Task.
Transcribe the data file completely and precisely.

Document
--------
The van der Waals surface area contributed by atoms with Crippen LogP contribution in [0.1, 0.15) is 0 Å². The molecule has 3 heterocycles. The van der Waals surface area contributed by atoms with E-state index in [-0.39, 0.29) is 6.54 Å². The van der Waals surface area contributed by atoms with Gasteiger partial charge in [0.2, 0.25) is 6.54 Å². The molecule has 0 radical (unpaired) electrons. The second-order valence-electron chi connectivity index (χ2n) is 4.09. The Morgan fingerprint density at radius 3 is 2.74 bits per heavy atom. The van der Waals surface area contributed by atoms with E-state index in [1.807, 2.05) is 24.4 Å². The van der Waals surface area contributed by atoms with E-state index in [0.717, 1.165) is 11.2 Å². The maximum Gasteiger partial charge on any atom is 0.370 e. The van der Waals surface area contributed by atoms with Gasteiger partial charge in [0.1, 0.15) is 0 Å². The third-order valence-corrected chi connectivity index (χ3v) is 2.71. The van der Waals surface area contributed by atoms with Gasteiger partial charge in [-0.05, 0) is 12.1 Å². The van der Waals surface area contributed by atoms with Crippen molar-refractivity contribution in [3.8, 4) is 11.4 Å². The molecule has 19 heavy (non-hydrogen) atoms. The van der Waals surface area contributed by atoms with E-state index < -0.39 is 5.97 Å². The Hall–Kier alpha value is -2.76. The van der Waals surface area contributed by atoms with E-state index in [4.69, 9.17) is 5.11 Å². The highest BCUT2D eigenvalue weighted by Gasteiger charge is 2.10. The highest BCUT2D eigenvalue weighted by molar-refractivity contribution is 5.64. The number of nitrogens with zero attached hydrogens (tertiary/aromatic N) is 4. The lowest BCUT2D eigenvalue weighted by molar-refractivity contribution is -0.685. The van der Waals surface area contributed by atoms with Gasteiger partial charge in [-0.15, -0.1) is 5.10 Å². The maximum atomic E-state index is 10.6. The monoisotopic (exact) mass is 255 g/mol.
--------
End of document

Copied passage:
The van der Waals surface area contributed by atoms with Crippen LogP contribution in [0.1, 0.15) is 0 Å². The molecule has 3 heterocycles. The van der Waals surface area contributed by atoms with E-state index in [-0.39, 0.29) is 6.54 Å². The van der Waals surface area contributed by atoms with Gasteiger partial charge in [0.2, 0.25) is 6.54 Å². The molecule has 0 radical (unpaired) electrons. The second-order valence-electron chi connectivity index (χ2n) is 4.09. The Morgan fingerprint density at radius 3 is 2.74 bits per heavy atom. The van der Waals surface area contributed by atoms with E-state index in [1.807, 2.05) is 24.4 Å². The van der Waals surface area contributed by atoms with E-state index in [0.717, 1.165) is 11.2 Å². The maximum Gasteiger partial charge on any atom is 0.370 e. The van der Waals surface area contributed by atoms with Gasteiger partial charge in [0.1, 0.15) is 0 Å². The third-order valence-corrected chi connectivity index (χ3v) is 2.71. The van der Waals surface area contributed by atoms with Gasteiger partial charge in [-0.05, 0) is 12.1 Å². The van der Waals surface area contributed by atoms with Crippen molar-refractivity contribution in [3.8, 4) is 11.4 Å². The molecule has 19 heavy (non-hydrogen) atoms. The van der Waals surface area contributed by atoms with E-state index < -0.39 is 5.97 Å². The Hall–Kier alpha value is -2.76. The van der Waals surface area contributed by atoms with E-state index in [4.69, 9.17) is 5.11 Å². The highest BCUT2D eigenvalue weighted by Gasteiger charge is 2.10. The highest BCUT2D eigenvalue weighted by molar-refractivity contribution is 5.64. The number of nitrogens with zero attached hydrogens (tertiary/aromatic N) is 4. The lowest BCUT2D eigenvalue weighted by molar-refractivity contribution is -0.685. The van der Waals surface area contributed by atoms with Gasteiger partial charge in [-0.15, -0.1) is 5.10 Å². The maximum atomic E-state index is 10.6. The monoisotopic (exact) mass is 255 g/mol.